• Types of campsites: 164 RV sites, 13 yurts (6 pet-friendly), 8 horse sites, 9 ADA accessible sites
  • Nightly prices: $28 for RV sites, $58 for yurts, $19 for horse sites
  • Unique features: Close to beach and Coquille River, horse-riding, paved beach paths for hiking and biking, crabbing, fishing, family-friendly
  • Reservations: Yes, up to 6 months in advance

If you like quick access to quiet Oregon beaches, Bullards Beach State Park Campground is just the thing for you!

With a ¾-mile trail to the beach, Bullards Beach State Park is extremely family-friendly and a hub for outdoor activities at the Coquille River, in Bandon, Oregon, and at the Bandon Marsh National Wildlife Refuge.

Bullards Beach State Park is near Face Rock State Scenic Viewpoint and Coquille River Lighthouse–two jaw-dropping stops on your Oregon Coast road trip!

19. Sunset Bay State Park

  • Nearest town: Coos Bay, Oregon
  • Types of campsites: 65 tent sites, 31 RV sites, 8 yurts (4 pet-friendly), 2 ADA accessible sites
  • Nightly prices: $21 for tent sites, $31 for RV sites, $48 for yurts
  • Unique features: Beach access, day-use and picnic facilities, hiking with views of Gregory Point and Cape Arago Lighthouse
  • Reservations: Yes, up to 6 months in advance

Sunset Bay State Park near Coos Bay, Oregon is located in one of the most scenic areas on the Oregon Coast.

With easy access to fun things to do on the Oregon Coast, such as public beach access near protected waters, a nearby public golf course, and opportunities for crabbing, clamming, and fishing, Sunset Bay State Park is the place to be!

Sunset Bay State Park also has two group tent camps that are open May 15th-September 30th each year: Norton Gulch and Cape Arago group camp.

Don’t pass up these Oregon Coast campgrounds–especially when planning a trip with a large group!

20. Cape Blanco State Park

  • Nearest town: Port Orford, Oregon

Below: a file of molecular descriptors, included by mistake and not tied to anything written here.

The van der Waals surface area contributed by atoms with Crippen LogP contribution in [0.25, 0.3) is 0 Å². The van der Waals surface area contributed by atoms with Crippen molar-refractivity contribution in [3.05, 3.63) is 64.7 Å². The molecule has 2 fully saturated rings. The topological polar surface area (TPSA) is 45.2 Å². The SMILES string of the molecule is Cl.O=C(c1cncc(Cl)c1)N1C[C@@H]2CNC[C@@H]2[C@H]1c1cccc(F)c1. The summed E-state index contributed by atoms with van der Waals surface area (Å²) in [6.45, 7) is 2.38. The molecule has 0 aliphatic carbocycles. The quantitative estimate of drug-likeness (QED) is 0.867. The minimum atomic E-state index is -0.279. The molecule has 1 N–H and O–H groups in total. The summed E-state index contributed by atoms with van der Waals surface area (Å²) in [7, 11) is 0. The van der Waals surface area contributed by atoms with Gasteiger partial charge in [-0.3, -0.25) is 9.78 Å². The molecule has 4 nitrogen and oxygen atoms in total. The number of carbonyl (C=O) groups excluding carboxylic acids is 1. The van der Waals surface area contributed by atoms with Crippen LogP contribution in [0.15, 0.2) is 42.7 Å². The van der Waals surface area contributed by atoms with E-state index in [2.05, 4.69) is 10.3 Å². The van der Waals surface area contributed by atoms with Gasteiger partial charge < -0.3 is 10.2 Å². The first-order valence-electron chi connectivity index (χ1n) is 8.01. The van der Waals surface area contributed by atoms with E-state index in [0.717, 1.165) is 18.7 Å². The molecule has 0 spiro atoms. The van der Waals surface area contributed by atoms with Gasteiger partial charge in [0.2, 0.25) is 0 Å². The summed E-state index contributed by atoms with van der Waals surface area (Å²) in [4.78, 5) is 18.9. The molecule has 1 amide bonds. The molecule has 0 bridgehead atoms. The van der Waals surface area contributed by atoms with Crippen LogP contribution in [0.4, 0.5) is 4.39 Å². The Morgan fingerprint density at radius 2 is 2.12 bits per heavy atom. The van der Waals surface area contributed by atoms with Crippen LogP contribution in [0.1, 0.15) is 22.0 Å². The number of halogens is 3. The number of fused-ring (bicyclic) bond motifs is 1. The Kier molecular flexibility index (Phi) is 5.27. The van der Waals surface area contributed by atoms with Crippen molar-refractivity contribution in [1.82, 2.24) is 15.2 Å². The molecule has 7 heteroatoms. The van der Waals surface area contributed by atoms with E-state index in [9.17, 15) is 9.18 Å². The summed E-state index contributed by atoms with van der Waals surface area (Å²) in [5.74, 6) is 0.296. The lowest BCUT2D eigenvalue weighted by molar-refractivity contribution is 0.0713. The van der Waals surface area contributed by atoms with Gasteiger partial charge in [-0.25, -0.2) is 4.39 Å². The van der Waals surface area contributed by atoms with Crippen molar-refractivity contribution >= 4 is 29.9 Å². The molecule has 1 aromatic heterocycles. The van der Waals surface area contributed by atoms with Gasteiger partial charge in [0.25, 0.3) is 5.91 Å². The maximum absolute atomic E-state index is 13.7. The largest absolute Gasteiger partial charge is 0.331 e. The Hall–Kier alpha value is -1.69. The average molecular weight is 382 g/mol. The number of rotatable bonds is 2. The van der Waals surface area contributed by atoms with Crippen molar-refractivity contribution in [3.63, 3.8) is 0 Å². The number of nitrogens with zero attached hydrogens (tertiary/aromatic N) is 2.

• Types of campsites: 52 RV sites, 4 cabins (2 pet-friendly), horse camping, group camping (50 people max, 24 vehicles max), 7 ADA accessible sites
  • Nightly prices: $26 for RV sites, $51 for cabins, $18 for horse sites
  • Unique features: Hiking, quiet, horseback riding, sheltered campsites, fishing on the Sixes River, Cape Blanco Lighthouse and Historic Hughes House
  • Reservations: Yes, up to 6 months in advance

With 8 miles of nearby hiking trails and secluded beaches, the remote Cape Blanco State Park is a great place to stay for those who enjoy quieter stays.

The only trade-off when staying at Cape Blanco State Park, however, is that it is a pretty consistently windy site.

It’s a good reminder to always be prepared for the coastal weather when packing for the Oregon Coast and bring the right gear to make your stay successful!

Emily Mandagie at Floras Lake
Floras Lake State Natural Area

21. Floras Lake

  • Nearest town: Port Orford, Oregon
  • Types of campsites: Tents
  • Nightly prices: Free
  • Unique features: Primitive, rugged terrain
  • Reservations: None

If you’re into hike-in camping, Floras Lake at Floras Lake State Park is just your place!

Camping at Floras Lake is primitive, with no bathrooms, running water or showers, or trash. Sites are free and unmarked, but require a 1.5-mile hike. It is prohibited to clear your own campsite, you’ll have to find one that’s already been used.

Honestly, we listed this campsite as an option, but it’s not a great one for most people. RVs cannot park overnight and little oversight might make it an unsafe option. Only camp here if you need a quick overnight option, and do not plan to use this site for a multiple-day use. It’s pretty remote!

Want to stay close but need more amenities? See below for an alternative.

22. Boice-Cope Park Campground

  • Nearest town: Langlois, Oregon
  • Types of campsites: 12 tent sites, 22 RV sites, 7 campervan sites (no hookup)
  • Nightly prices: $9.22 for tent sites, $18.43 for RV sites, $9.22 for campervan sites
  • Unique features:
  • Reservations: Yes, up to 9 months in advance; by phone at (541) 373-1555 or online with a non-refundable $10 reservation fee

Boice-Cope Park Campground is the place to camp if Floras Lake is on your radar, but you’re too nervous to go for the primitive camping in the area.

Here, you can try windsurfing or paddleboarding, hike the Floras Lake Loop Trail (easy, 3.7 miles), and explore the greater Floras Lake State Park!

Any site at Boice-Cope Park Campground can be taken on a first-come, first-served basis, if not first reserved online, so act fast before they go!

23. Humbug Mountain State Park

  • Nearest town: Port Orford, Oregon
  • Types of campsites: 56 tent sites, 39 RV sites, 2 ADA accessible sites
  • Nightly prices: $18 for tent sites, $26 for RV sites
  • Unique features: Gazebo, day-use area, picnic shelter, calming spaces, hiking
  • Reservations: Yes, up to 6 months in advance

Being protected by Humbug Mountain, the calmer weather conditions at Humbug Mountain State Park Campground make this site the perfect place for a weekend getaway or stop along your Oregon Coast road trip.